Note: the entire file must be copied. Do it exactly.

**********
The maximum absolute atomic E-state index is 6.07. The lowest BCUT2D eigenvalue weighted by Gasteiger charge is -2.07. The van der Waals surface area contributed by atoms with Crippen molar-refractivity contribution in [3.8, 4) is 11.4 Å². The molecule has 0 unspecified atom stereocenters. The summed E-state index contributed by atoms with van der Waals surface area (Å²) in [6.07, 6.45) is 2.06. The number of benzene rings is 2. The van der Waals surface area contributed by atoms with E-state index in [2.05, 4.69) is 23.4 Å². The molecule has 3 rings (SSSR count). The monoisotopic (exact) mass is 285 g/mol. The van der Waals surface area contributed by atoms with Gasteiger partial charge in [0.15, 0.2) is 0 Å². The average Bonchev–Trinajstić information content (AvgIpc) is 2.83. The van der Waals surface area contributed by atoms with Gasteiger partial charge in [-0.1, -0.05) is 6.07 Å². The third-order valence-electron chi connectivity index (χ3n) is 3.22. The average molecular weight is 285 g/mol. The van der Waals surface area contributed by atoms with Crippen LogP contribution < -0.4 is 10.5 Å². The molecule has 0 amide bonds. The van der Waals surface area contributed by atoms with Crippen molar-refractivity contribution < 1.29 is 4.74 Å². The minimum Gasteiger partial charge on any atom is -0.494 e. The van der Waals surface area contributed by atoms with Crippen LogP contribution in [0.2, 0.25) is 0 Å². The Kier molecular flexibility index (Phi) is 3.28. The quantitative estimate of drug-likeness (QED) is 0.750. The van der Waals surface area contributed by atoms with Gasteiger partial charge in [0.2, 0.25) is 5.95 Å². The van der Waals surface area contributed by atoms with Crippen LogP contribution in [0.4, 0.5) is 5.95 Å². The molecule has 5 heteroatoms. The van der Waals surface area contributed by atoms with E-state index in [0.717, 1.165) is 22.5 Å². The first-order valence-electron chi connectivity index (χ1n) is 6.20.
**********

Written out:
The maximum absolute atomic E-state index is 6.07. The lowest BCUT2D eigenvalue weighted by Gasteiger charge is -2.07. The van der Waals surface area contributed by atoms with Crippen molar-refractivity contribution in [3.8, 4) is 11.4 Å². The molecule has 0 unspecified atom stereocenters. The summed E-state index contributed by atoms with van der Waals surface area (Å²) in [6.07, 6.45) is 2.06. The number of benzene rings is 2. The van der Waals surface area contributed by atoms with E-state index in [2.05, 4.69) is 23.4 Å². The molecule has 3 rings (SSSR count). The monoisotopic (exact) mass is 285 g/mol. The van der Waals surface area contributed by atoms with Gasteiger partial charge in [0.15, 0.2) is 0 Å². The average Bonchev–Trinajstić information content (AvgIpc) is 2.83. The van der Waals surface area contributed by atoms with Gasteiger partial charge in [-0.1, -0.05) is 6.07 Å². The third-order valence-electron chi connectivity index (χ3n) is 3.22. The average molecular weight is 285 g/mol. The van der Waals surface area contributed by atoms with Crippen LogP contribution < -0.4 is 10.5 Å². The molecule has 0 amide bonds. The van der Waals surface area contributed by atoms with Crippen molar-refractivity contribution < 1.29 is 4.74 Å². The minimum Gasteiger partial charge on any atom is -0.494 e. The van der Waals surface area contributed by atoms with Crippen LogP contribution in [0.2, 0.25) is 0 Å². The Kier molecular flexibility index (Phi) is 3.28. The quantitative estimate of drug-likeness (QED) is 0.750. The van der Waals surface area contributed by atoms with Gasteiger partial charge in [0.2, 0.25) is 5.95 Å². The van der Waals surface area contributed by atoms with Crippen LogP contribution in [0.4, 0.5) is 5.95 Å². The molecule has 5 heteroatoms. The van der Waals surface area contributed by atoms with E-state index in [0.717, 1.165) is 22.5 Å². The first-order valence-electron chi connectivity index (χ1n) is 6.20.